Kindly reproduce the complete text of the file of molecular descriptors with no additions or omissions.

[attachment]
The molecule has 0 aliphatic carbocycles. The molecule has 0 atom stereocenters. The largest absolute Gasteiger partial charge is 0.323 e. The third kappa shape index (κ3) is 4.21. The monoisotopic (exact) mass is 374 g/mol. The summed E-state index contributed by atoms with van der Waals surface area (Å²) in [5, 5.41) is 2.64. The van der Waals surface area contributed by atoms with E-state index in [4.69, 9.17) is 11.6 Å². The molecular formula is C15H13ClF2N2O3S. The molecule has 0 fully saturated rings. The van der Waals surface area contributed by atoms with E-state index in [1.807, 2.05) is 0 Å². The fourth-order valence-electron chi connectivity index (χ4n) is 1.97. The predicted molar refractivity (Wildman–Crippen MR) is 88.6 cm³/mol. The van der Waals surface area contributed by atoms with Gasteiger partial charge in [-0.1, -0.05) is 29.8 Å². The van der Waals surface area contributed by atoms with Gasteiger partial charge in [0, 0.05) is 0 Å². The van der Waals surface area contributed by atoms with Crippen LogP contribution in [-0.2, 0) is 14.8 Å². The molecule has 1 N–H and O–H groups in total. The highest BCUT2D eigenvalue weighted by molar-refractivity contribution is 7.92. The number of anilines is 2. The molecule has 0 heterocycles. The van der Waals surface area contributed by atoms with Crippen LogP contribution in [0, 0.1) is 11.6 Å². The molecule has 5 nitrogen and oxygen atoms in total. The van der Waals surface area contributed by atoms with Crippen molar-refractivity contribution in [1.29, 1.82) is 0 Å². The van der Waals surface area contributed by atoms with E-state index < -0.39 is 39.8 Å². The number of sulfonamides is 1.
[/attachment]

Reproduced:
The molecule has 0 aliphatic carbocycles. The molecule has 0 atom stereocenters. The largest absolute Gasteiger partial charge is 0.323 e. The third kappa shape index (κ3) is 4.21. The monoisotopic (exact) mass is 374 g/mol. The summed E-state index contributed by atoms with van der Waals surface area (Å²) in [5, 5.41) is 2.64. The van der Waals surface area contributed by atoms with E-state index in [4.69, 9.17) is 11.6 Å². The molecular formula is C15H13ClF2N2O3S. The molecule has 0 fully saturated rings. The van der Waals surface area contributed by atoms with E-state index in [1.807, 2.05) is 0 Å². The fourth-order valence-electron chi connectivity index (χ4n) is 1.97. The predicted molar refractivity (Wildman–Crippen MR) is 88.6 cm³/mol. The van der Waals surface area contributed by atoms with Gasteiger partial charge in [-0.1, -0.05) is 29.8 Å². The van der Waals surface area contributed by atoms with Gasteiger partial charge in [0, 0.05) is 0 Å². The van der Waals surface area contributed by atoms with Crippen LogP contribution in [-0.2, 0) is 14.8 Å². The molecule has 1 N–H and O–H groups in total. The highest BCUT2D eigenvalue weighted by molar-refractivity contribution is 7.92. The number of anilines is 2. The molecule has 0 heterocycles. The van der Waals surface area contributed by atoms with Crippen LogP contribution in [0, 0.1) is 11.6 Å². The molecule has 5 nitrogen and oxygen atoms in total. The van der Waals surface area contributed by atoms with Crippen molar-refractivity contribution in [1.29, 1.82) is 0 Å². The van der Waals surface area contributed by atoms with E-state index < -0.39 is 39.8 Å². The number of sulfonamides is 1.